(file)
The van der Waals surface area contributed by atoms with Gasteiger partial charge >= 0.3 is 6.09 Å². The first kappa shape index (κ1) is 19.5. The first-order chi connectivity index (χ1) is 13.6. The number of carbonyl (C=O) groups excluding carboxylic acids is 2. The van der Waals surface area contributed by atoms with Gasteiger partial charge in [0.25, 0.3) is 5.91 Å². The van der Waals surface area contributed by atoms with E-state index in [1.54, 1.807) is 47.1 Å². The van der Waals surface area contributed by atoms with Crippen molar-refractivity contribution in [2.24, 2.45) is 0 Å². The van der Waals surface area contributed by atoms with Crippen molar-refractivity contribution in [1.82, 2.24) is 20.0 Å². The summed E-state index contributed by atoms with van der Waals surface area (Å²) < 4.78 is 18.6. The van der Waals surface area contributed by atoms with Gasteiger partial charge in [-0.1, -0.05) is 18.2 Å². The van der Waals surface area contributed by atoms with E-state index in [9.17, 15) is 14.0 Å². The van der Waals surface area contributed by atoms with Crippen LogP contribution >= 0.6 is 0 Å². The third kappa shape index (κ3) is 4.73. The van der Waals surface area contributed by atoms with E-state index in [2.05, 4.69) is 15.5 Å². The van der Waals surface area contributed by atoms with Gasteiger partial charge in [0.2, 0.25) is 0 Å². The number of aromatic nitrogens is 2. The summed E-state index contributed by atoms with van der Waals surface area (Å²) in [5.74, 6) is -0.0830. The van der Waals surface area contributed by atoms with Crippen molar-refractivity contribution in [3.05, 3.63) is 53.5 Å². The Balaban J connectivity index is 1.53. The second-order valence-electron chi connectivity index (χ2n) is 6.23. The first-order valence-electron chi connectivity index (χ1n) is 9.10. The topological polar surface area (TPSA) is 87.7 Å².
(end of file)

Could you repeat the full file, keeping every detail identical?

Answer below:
The van der Waals surface area contributed by atoms with Gasteiger partial charge >= 0.3 is 6.09 Å². The first kappa shape index (κ1) is 19.5. The first-order chi connectivity index (χ1) is 13.6. The number of carbonyl (C=O) groups excluding carboxylic acids is 2. The van der Waals surface area contributed by atoms with Gasteiger partial charge in [0.25, 0.3) is 5.91 Å². The van der Waals surface area contributed by atoms with E-state index in [1.54, 1.807) is 47.1 Å². The van der Waals surface area contributed by atoms with Crippen molar-refractivity contribution in [2.24, 2.45) is 0 Å². The van der Waals surface area contributed by atoms with Crippen molar-refractivity contribution in [1.82, 2.24) is 20.0 Å². The summed E-state index contributed by atoms with van der Waals surface area (Å²) < 4.78 is 18.6. The van der Waals surface area contributed by atoms with Gasteiger partial charge in [-0.1, -0.05) is 18.2 Å². The van der Waals surface area contributed by atoms with E-state index in [9.17, 15) is 14.0 Å². The van der Waals surface area contributed by atoms with Crippen LogP contribution >= 0.6 is 0 Å². The third kappa shape index (κ3) is 4.73. The van der Waals surface area contributed by atoms with E-state index in [2.05, 4.69) is 15.5 Å². The van der Waals surface area contributed by atoms with Gasteiger partial charge in [0.2, 0.25) is 0 Å². The number of aromatic nitrogens is 2. The summed E-state index contributed by atoms with van der Waals surface area (Å²) in [5.74, 6) is -0.0830. The van der Waals surface area contributed by atoms with Crippen molar-refractivity contribution in [3.05, 3.63) is 53.5 Å². The Balaban J connectivity index is 1.53. The second-order valence-electron chi connectivity index (χ2n) is 6.23. The first-order valence-electron chi connectivity index (χ1n) is 9.10. The topological polar surface area (TPSA) is 87.7 Å².